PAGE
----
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Time makes a difference for Striking Matches

Cafe 939, Boston, September 30, 2015

Reviewed by Jeffrey B. Remz

What a difference four months makes. When the duo Striking Matches debuted in Boston in late May, Sarah Zimmerman and Justin Davis capably showed off their skills, but somehow it felt like a lot of songs fell just a bit short.

Davis and Zimmerman tended to cut a lot of songs abruptly, never letting them breath enough or fleshing them out.

That was not the case on their return to Beantown. Time and again, Striking Matches did exactly what they failed to do at Brighton Music Hall. A few songs ran five or six minutes, sometimes electric, sometimes acoustic, but reaching their natural conclusion. Ditto for the shorter songs as well.

With one release under the belt, Striking Matches played a good chunk of their debut, but changed up the set list a bit. They played one new song ("Wake Up Alone") and reached back for an old song ("Saving All My Tears") as well. "Wake Up Alone" rocked a lot, although there were quieter spaces within the lengthy song as well.

Striking Matches has been grouped in with the country crowd. Having a chunk of songs in the "Nashville" TV show will tend to do that for you, of course, but for the most part, they tend to rock a lot more playing country. They also had a sharp blues streak, turning in a meaty take on Robert Johnson's "Crossroads."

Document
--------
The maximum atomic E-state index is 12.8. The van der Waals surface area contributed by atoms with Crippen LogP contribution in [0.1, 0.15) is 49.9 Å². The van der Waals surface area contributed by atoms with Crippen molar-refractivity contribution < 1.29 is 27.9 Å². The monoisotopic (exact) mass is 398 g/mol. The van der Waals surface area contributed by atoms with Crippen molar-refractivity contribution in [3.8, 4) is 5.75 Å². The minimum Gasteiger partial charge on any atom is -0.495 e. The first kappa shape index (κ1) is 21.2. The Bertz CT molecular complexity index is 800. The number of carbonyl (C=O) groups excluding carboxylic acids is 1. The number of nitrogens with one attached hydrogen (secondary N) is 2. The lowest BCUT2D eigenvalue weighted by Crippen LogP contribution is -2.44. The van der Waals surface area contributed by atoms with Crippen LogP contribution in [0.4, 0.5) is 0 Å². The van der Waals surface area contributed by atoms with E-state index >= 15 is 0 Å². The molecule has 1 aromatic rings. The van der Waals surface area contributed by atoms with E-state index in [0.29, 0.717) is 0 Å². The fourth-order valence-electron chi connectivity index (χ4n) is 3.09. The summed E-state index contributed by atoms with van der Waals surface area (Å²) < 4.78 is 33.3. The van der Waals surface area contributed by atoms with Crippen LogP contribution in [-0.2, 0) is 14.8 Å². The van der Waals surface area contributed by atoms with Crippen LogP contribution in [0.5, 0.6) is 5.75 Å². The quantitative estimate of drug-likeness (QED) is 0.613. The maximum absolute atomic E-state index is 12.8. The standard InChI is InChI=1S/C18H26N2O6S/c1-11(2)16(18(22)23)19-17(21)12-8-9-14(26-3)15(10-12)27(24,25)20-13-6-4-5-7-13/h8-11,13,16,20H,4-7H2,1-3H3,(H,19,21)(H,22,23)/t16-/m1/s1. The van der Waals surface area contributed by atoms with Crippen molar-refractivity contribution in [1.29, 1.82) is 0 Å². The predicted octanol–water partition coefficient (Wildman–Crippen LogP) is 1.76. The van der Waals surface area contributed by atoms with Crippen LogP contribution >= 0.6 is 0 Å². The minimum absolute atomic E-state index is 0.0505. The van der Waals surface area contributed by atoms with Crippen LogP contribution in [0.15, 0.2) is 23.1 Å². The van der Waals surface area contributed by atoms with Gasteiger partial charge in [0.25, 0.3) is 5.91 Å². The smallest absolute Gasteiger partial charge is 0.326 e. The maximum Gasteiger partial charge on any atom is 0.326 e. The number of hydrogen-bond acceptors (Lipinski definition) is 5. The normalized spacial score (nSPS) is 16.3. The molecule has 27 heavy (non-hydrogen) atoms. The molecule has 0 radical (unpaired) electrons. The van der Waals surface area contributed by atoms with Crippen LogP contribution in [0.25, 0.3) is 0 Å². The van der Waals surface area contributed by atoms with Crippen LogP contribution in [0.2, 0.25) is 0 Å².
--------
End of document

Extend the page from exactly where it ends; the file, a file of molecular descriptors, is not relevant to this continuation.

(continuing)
Zimmerman came off as a shredder at heart, occasionally playing some mean slide. She also showed her skills on electric mandolin. Davis was no slouch on guitar , though his compadre anchored the sound.

Both took care of lead vocals, sometimes trading lines within a song. Their sound was fleshed out with the addition of a rhythm section while in May it was just the two of them.

Striking Matches remains a good moniker for this band. They are growing with experience and getting hotter.

Fairground Saints proved to be an excellent opening match. The LA-based trio recalls The Civil Wars with Megan McAllister and Mason Van Valin taking on their roles (there is a third member of the band as well, Elijah Edwards on guitar, who added backing vocals).

Van Valin and McAllister made some pretty sounding music with the clear sound system letting their vocal interplay come through.

Fairground Saints displayed a well-earned confidence in their delivery. They ought to because with a bunch of quality songs and an engaging delivery, Fairground Saints was one of those opening acts that you were glad you caught.

©Country Standard Time • Jeffrey B. Remz, editor & publisher •
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